"As plain as the nose on their face: Efficacy of nostril pigment patterns in identifying individual koalas" - Janine Duffy
On 7 October 2014 - Janine presented to a large audience at the Pathways 2014 Conference: Integrating Human Dimensions into Wildlife Management designed to address the issues that arise as people and wildlife struggle to coexist in a sustainable and healthy manner.
She proudly wore her "Make a Home for Clancy" shirt!
Janine was very pleased with the larger than anticipated audience and their response, great questions asked and the ideas shared.
Some research related media - [see more on our In the Media page]
- 12 December 2014 -"Koalas Have Unique Noses" by Science Nutshell - "The latest science publications, research and news in a nutshell" in Environment section
- 2 December 2014 - Japan Wildlife Center news [in Japanese] about unique koala noses
- December 2014 - "Un-bearlievable! Every Koala Nose is Different" feature by UK wildlife charity Care for the Wild’s RIGHT-tourism campaign for animal-friendly tourism
- 1 December 2014 - Listen to this Traveling Dan Podcast interview with Janine – "Working with Koalas and Wildlife in Australia"
- 20 October 2014 - "Individual Koalas can be told apart by their noses" on the Wildlife Extra website and the Centre for Fortean Zoology website.
- 7 October 2014 -"Koalas Take Centre Stage at US Conference" on Paw, Mane, Fin website.
- 2 October 2014 - TIES News - news article by International Ecotourism Society about our koala research presentation and "a significant example of how a tourism operator can act as a credible research organisation".
- 30 September 2014 - We are No. 10 in 10 Things You Need to Know Today in KarryOn - the Voice of the Travel Industry.
- 29 September 2014 - Koala research shows how Australia tourism is leading the way for endangered species conservation in the Travel Daily News Asia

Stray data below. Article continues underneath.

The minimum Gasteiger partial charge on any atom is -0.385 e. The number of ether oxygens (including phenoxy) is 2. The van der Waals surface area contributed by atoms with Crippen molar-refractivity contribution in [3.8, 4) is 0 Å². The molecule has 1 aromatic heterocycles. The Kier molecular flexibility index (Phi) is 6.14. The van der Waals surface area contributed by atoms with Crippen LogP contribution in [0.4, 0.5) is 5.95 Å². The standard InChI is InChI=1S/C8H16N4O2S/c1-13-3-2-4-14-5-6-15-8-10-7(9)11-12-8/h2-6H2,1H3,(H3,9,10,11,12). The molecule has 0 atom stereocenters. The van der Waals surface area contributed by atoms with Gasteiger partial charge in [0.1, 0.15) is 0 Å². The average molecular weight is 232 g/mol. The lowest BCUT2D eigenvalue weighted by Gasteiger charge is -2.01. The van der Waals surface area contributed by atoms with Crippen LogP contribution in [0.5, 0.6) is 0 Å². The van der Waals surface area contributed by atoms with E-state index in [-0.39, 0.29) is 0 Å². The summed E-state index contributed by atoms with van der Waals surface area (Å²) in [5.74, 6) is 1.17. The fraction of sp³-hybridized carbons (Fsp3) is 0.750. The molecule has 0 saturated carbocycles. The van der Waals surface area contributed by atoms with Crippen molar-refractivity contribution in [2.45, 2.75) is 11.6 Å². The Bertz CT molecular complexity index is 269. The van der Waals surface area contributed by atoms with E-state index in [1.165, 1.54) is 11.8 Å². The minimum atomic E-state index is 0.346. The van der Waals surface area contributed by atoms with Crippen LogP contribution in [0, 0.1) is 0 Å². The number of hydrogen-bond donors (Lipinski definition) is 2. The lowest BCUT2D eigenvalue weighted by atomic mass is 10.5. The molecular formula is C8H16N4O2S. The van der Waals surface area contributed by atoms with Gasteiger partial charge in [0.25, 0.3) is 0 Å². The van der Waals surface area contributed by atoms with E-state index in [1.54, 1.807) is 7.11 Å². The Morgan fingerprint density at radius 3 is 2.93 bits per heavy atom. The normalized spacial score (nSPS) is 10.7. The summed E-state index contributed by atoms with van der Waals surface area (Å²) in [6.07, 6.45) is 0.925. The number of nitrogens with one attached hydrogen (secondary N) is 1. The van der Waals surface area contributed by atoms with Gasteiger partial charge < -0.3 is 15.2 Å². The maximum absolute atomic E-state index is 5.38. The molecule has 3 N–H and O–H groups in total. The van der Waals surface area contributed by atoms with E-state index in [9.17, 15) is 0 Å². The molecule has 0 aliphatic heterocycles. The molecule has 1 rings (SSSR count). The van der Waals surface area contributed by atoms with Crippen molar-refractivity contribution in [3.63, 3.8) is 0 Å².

- 26 September 2014 - Koala conservation top of the agenda at wildlife conference in Leisure Opportunities UK - by Tom Anstey
- 24 September 2014 - The International Ecotourism Society Facebook Page shared Pathway conference news! Thank you TIES
- 29 August 2014 - Global Post - Australia's cuddly koalas are rapidly dying out. But a new technique — involving nose prints — may help conservationists save them.
- 5 August 2014 - see eGlobal Travel Media - Will Koala’s Noses Save Them from Extinction?
The Conference organisers said: "This year Colorado State University is partnering with Michigan State University, Umeå University, and the Swedish University of Agricultural Science to host our most diverse cutting edge conference yet. This conference and training intends to set the precedent for future research, innovation, and collaboration and to further the application of human dimensions research in the field of fish and wildlife management"
Janine's unique koala nose pattern identification is used by the Echidna Walkabout team for recognising and monitoring koalas in the wild in a non-intrusive manner. This research is a major part of our business profile and is funded by Echidna Walkabout profits and donations made to our Koala Research Project.
What's this all about?
In 1998 we discovered a method of identifying koalas by using markings in their noses. Over the past 16 years we have refined and tested the method and, based on 19,000 photographs of 108 wild koalas, have found it to be 93% accurate in identifying wild koalas in a non-intrusive, low-cost and safe way.
In 2014 we were contacted by two US wildlife and ecotourism professors from Kansas State University, Dr Jeff Skibins & Dr Peg Shaw McBee, who are assisting us to publish this method to the global scientific community.
We want to thank all our great Echidna Team, Jeff and Peg, our guests, National Park Rangers and others who have supported this research over the years.
The Echidna Team has had lots of big moments but is probably the BIGGEST so far. We are ecstatic that our citizen science project has found this global recognition. This project could lead to a significant step forward in the conservation of koalas.